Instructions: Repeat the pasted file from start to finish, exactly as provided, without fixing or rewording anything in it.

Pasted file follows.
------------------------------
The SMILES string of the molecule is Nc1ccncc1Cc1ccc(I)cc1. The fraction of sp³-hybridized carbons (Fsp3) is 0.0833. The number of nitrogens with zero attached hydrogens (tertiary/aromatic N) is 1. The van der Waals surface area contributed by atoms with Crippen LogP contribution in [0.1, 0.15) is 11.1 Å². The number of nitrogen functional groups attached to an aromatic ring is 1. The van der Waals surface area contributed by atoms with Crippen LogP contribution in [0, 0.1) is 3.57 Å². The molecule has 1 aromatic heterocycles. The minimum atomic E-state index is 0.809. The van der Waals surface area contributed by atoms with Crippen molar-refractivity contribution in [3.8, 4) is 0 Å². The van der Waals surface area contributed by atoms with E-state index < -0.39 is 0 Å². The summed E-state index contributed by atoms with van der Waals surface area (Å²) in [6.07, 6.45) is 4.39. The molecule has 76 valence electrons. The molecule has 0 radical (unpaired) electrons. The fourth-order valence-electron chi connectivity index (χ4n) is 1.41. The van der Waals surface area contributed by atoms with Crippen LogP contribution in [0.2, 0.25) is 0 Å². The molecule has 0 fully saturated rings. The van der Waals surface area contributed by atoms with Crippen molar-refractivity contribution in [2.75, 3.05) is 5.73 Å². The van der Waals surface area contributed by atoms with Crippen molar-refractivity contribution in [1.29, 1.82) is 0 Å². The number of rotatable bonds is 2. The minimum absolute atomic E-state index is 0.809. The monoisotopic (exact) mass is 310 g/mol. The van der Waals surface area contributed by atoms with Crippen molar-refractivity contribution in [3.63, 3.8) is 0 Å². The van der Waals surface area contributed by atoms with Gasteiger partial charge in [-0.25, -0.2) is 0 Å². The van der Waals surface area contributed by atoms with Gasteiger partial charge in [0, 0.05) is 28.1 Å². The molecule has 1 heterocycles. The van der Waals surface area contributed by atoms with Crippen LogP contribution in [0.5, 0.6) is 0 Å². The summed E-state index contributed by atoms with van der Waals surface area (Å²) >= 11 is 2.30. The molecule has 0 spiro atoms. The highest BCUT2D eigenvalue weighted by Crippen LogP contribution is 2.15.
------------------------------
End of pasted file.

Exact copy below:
The SMILES string of the molecule is Nc1ccncc1Cc1ccc(I)cc1. The fraction of sp³-hybridized carbons (Fsp3) is 0.0833. The number of nitrogens with zero attached hydrogens (tertiary/aromatic N) is 1. The van der Waals surface area contributed by atoms with Crippen LogP contribution in [0.1, 0.15) is 11.1 Å². The number of nitrogen functional groups attached to an aromatic ring is 1. The van der Waals surface area contributed by atoms with Crippen LogP contribution in [0, 0.1) is 3.57 Å². The molecule has 1 aromatic heterocycles. The minimum atomic E-state index is 0.809. The van der Waals surface area contributed by atoms with Crippen molar-refractivity contribution in [3.8, 4) is 0 Å². The van der Waals surface area contributed by atoms with E-state index < -0.39 is 0 Å². The summed E-state index contributed by atoms with van der Waals surface area (Å²) in [6.07, 6.45) is 4.39. The molecule has 76 valence electrons. The molecule has 0 radical (unpaired) electrons. The fourth-order valence-electron chi connectivity index (χ4n) is 1.41. The van der Waals surface area contributed by atoms with Crippen LogP contribution in [0.2, 0.25) is 0 Å². The molecule has 0 fully saturated rings. The van der Waals surface area contributed by atoms with Crippen molar-refractivity contribution in [2.75, 3.05) is 5.73 Å². The van der Waals surface area contributed by atoms with Crippen molar-refractivity contribution in [1.29, 1.82) is 0 Å². The number of rotatable bonds is 2. The minimum absolute atomic E-state index is 0.809. The monoisotopic (exact) mass is 310 g/mol. The van der Waals surface area contributed by atoms with Crippen molar-refractivity contribution in [3.63, 3.8) is 0 Å². The van der Waals surface area contributed by atoms with Gasteiger partial charge in [-0.25, -0.2) is 0 Å². The van der Waals surface area contributed by atoms with Gasteiger partial charge in [0, 0.05) is 28.1 Å². The molecule has 1 heterocycles. The van der Waals surface area contributed by atoms with Crippen LogP contribution in [0.5, 0.6) is 0 Å². The summed E-state index contributed by atoms with van der Waals surface area (Å²) >= 11 is 2.30. The molecule has 0 spiro atoms. The highest BCUT2D eigenvalue weighted by Crippen LogP contribution is 2.15.